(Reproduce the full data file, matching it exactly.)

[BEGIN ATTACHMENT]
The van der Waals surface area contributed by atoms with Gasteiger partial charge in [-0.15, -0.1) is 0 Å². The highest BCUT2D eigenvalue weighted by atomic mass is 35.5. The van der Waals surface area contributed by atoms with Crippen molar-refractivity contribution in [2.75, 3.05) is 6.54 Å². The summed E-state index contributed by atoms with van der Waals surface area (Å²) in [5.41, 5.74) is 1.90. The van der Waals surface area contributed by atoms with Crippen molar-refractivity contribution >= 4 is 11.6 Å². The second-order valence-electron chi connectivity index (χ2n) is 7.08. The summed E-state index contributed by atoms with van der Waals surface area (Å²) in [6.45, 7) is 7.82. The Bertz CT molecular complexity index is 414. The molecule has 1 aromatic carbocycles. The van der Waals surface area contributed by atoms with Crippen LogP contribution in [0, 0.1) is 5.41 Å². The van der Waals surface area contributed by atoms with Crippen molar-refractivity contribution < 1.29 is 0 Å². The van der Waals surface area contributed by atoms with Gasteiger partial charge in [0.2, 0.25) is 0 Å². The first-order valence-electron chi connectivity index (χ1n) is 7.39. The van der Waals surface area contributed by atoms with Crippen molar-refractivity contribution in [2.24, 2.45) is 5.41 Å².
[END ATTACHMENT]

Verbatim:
The van der Waals surface area contributed by atoms with Gasteiger partial charge in [-0.15, -0.1) is 0 Å². The highest BCUT2D eigenvalue weighted by atomic mass is 35.5. The van der Waals surface area contributed by atoms with Crippen molar-refractivity contribution in [2.75, 3.05) is 6.54 Å². The summed E-state index contributed by atoms with van der Waals surface area (Å²) in [5.41, 5.74) is 1.90. The van der Waals surface area contributed by atoms with Crippen molar-refractivity contribution >= 4 is 11.6 Å². The second-order valence-electron chi connectivity index (χ2n) is 7.08. The summed E-state index contributed by atoms with van der Waals surface area (Å²) in [6.45, 7) is 7.82. The Bertz CT molecular complexity index is 414. The molecule has 1 aromatic carbocycles. The van der Waals surface area contributed by atoms with Crippen LogP contribution in [0, 0.1) is 5.41 Å². The van der Waals surface area contributed by atoms with Crippen molar-refractivity contribution < 1.29 is 0 Å². The van der Waals surface area contributed by atoms with Gasteiger partial charge in [0.2, 0.25) is 0 Å². The first-order valence-electron chi connectivity index (χ1n) is 7.39. The van der Waals surface area contributed by atoms with Crippen molar-refractivity contribution in [2.24, 2.45) is 5.41 Å².